Milan Design Week Trends forecast for 2021
Traditionally, Milan Design Week takes place every April, and hosts a big exhibition dedicated to the Salone Del Mobile. Seeing new work and attending these events are an important aspect of a successful designer’s work. Professional designers from all over the world visit this event. Here one can witness the birth and death of new trends, up-to-date items, and timeless design.
This year however, due to the global pandemic, the exhibition has been cancelled. So, as a visitor to Milan Design Week every year without fail over the past ten years, I would like to share my views of the trends which, in my opinion, would have been prevalent at the Salone Del Mobile 2020 .
In 2019, looking at the leading companies stands and key installations a movement back towards the eighties was apparent. We saw the aesthetics of disco, floral design, neon, perforations, complex solid colours, and outer space themes. We moved away from conservative styles, moving instead to the creation of completely new objects.
Let us look at these in a little more detail.
There are only a few people in the history of design and fashion that not only created items but also managed to create an easily recognisable brand. One of these names is the famous British textile and interior designer Laura Ashley, who brought floral themes and large bright prints into our homes in the eighties. A floral craze started in 1983 after Ms Ashley published her book on floral design, instantly winning many hearts.
In Milan we saw many variations of floral design used in wallpaper, upholstery and wall coverings.
Stands that looked like finished interiors shared one feature that deserves a separate mention – an abundance of plants. Bringing the “jungle” into homes is borrowed by western designers from Asian households. We are talking about large exotic plants that can often be seen in Asian interiors.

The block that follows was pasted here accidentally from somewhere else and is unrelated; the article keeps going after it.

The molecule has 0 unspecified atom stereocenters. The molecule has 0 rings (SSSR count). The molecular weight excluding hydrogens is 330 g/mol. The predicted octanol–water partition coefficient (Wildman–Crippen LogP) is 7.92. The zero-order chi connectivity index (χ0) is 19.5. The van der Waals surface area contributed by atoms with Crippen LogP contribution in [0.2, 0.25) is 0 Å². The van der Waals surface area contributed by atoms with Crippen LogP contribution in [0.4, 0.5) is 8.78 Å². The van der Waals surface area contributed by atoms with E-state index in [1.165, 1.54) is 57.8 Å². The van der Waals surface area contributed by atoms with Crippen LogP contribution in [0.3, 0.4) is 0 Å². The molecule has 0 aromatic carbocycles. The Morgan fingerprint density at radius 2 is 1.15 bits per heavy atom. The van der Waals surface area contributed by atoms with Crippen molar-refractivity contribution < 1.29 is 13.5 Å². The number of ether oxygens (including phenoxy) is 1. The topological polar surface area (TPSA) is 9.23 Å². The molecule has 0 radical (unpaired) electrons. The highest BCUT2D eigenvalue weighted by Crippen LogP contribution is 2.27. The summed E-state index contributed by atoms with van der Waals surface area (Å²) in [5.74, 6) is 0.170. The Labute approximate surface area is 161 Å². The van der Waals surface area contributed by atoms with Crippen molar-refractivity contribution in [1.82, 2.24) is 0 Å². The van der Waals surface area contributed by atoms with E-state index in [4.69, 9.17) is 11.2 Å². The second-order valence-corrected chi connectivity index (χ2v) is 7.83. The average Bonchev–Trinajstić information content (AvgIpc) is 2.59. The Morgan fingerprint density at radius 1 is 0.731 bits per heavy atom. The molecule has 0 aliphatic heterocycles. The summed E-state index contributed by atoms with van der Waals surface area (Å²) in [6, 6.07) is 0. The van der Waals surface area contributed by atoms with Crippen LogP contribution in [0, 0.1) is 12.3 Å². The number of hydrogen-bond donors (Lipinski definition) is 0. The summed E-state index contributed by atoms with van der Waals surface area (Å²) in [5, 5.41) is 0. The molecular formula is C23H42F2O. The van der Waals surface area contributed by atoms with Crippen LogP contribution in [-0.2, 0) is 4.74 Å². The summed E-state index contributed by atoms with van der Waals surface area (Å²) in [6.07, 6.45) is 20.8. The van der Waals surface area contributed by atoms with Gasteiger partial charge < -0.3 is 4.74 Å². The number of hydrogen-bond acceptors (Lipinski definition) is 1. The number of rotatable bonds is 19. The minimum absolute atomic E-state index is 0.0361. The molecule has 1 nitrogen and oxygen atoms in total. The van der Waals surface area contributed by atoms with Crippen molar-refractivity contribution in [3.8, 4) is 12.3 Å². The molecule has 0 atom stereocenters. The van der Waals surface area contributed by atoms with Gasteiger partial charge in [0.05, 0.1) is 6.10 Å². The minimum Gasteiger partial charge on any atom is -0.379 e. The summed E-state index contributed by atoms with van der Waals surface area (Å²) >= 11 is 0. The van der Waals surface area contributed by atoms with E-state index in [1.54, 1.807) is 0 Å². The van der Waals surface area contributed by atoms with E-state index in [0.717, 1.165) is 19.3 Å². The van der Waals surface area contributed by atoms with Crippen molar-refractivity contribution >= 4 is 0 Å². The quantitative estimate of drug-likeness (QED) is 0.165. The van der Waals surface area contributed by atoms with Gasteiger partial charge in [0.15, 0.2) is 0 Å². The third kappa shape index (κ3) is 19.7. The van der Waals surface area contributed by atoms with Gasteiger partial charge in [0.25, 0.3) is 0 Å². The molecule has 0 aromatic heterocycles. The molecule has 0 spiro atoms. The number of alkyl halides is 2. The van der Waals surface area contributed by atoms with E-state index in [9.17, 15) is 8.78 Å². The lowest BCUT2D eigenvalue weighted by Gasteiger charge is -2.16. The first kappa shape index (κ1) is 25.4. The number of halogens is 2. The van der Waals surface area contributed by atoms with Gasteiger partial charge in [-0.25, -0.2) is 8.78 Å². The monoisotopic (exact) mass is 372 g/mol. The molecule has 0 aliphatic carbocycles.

We can also see oriental elements in the new furniture collections. The eighties were the years of innovation and travel. Inspired by their visits to Asia, designers enthusiastically borrowed and integrated various approaches and elements they had encountered on their travels into traditional European design.
During Milan Design Week 2019 we saw various expressions in neon, from individual flexible neon tubes to huge bold stands. For example Versace Home presented their home collection within a private residence. Interior designer Sasha Bikoff and artist Andy Dickson turned the space into a wild remix of prints and shades – neon clouds, a Miami palm paradise and Santa Barbara as we saw them watching the films of the eighties.
Last year leopard prints were on display at several interior exhibitions, including, surprisingly, Scandinavian ones.
The main trend setters in Milan were the flamboyant designers Emiliano Salci and Britt Moran from the Dimore Studio. In their studio they presented the Visioni project, dedicated to the aristocratic Gabriela Crespi, the first female interior designer. The designers covered the walls in leopard print. Crespi travelled widely and created her collections using various techniques and materials such as bamboo, latten brass and bronze. The items she created were beautiful, glamorous and understated. This is why Emiliano Salci and Britt Moran chose such an extravagant background for their Gabriela Crespi collection.
This duo also debuted another project, dedicated to the launch of their own line of furniture and lighting. The designers turned an old cinema into a home, dividing the spaces with velvet curtains and covering the area with leopard prints rugs.
Here one could see all the stylistic elements of the eighties: disco lights, fringes, combinations of heavy velvet and silk, white and yellow metals, perforations, an armchair shaped as a catapulting space ship seat and bold “illogical” colour combinations.
The return of brown
Brown is coming back in wooden wall panels, laminated floors and terracotta furniture, actively making its way into the interior.
Dark interiors / ‘Home as shelter’
Overall the colour scheme of the stands and interiors of last year was predominantly dark warm colours. Historians and design theorists explain this tendency by the fact that in times of social and economic crisis humans view their homes as shelters, ready to weave a nest and wrap themselves up in a cocoon, and this explains the colours, recalling Louis Vuitton’s cocoon armchair that became an Instagram hit.
We were very struck by the prominence of the theme of ‘home as shelter’ in press releases covering new collections in 2019. Now we can see how accurately these designers were able to predict the events of 2020.
Text: Anna Agapova, creative director Oleg Klodt architecture & design.